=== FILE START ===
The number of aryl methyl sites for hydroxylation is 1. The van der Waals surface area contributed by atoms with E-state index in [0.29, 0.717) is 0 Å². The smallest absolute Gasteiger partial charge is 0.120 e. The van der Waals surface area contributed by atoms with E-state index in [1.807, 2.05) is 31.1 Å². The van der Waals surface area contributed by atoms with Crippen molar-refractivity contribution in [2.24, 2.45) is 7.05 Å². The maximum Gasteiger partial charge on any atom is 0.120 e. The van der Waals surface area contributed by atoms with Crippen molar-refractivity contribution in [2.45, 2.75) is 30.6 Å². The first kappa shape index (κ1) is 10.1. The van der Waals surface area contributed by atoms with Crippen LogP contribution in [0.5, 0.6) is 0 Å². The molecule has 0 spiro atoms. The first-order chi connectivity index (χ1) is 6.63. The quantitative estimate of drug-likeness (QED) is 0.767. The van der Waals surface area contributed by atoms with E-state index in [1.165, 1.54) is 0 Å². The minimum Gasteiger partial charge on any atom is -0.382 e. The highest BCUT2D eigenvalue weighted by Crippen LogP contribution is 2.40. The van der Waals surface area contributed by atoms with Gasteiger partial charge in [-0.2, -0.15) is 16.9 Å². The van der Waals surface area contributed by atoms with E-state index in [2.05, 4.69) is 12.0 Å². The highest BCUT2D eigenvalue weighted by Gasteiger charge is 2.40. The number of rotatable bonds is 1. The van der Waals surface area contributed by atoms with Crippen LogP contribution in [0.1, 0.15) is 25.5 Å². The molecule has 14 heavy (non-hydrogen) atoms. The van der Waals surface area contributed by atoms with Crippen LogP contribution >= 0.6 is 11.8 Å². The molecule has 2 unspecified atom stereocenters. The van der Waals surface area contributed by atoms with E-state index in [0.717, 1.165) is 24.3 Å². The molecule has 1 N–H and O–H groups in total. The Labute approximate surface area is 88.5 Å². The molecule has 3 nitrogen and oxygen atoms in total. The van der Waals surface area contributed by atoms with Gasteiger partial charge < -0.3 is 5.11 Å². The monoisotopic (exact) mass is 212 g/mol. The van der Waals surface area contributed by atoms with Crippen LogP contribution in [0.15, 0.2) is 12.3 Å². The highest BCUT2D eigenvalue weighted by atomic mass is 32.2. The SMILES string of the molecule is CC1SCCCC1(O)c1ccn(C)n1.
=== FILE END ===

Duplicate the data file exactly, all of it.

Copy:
The number of aryl methyl sites for hydroxylation is 1. The van der Waals surface area contributed by atoms with E-state index in [0.29, 0.717) is 0 Å². The smallest absolute Gasteiger partial charge is 0.120 e. The van der Waals surface area contributed by atoms with E-state index in [1.807, 2.05) is 31.1 Å². The van der Waals surface area contributed by atoms with Crippen molar-refractivity contribution in [2.24, 2.45) is 7.05 Å². The maximum Gasteiger partial charge on any atom is 0.120 e. The van der Waals surface area contributed by atoms with Crippen molar-refractivity contribution in [2.45, 2.75) is 30.6 Å². The first kappa shape index (κ1) is 10.1. The van der Waals surface area contributed by atoms with Crippen LogP contribution in [0.5, 0.6) is 0 Å². The molecule has 0 spiro atoms. The first-order chi connectivity index (χ1) is 6.63. The quantitative estimate of drug-likeness (QED) is 0.767. The van der Waals surface area contributed by atoms with E-state index in [1.165, 1.54) is 0 Å². The minimum Gasteiger partial charge on any atom is -0.382 e. The highest BCUT2D eigenvalue weighted by Crippen LogP contribution is 2.40. The van der Waals surface area contributed by atoms with Gasteiger partial charge in [-0.2, -0.15) is 16.9 Å². The van der Waals surface area contributed by atoms with E-state index in [2.05, 4.69) is 12.0 Å². The highest BCUT2D eigenvalue weighted by Gasteiger charge is 2.40. The number of rotatable bonds is 1. The van der Waals surface area contributed by atoms with Crippen LogP contribution in [0.1, 0.15) is 25.5 Å². The molecule has 14 heavy (non-hydrogen) atoms. The van der Waals surface area contributed by atoms with Crippen LogP contribution >= 0.6 is 11.8 Å². The molecule has 2 unspecified atom stereocenters. The van der Waals surface area contributed by atoms with E-state index in [0.717, 1.165) is 24.3 Å². The molecule has 1 N–H and O–H groups in total. The Labute approximate surface area is 88.5 Å². The molecule has 3 nitrogen and oxygen atoms in total. The van der Waals surface area contributed by atoms with Gasteiger partial charge < -0.3 is 5.11 Å². The monoisotopic (exact) mass is 212 g/mol. The van der Waals surface area contributed by atoms with Crippen LogP contribution in [0.15, 0.2) is 12.3 Å². The highest BCUT2D eigenvalue weighted by atomic mass is 32.2. The SMILES string of the molecule is CC1SCCCC1(O)c1ccn(C)n1.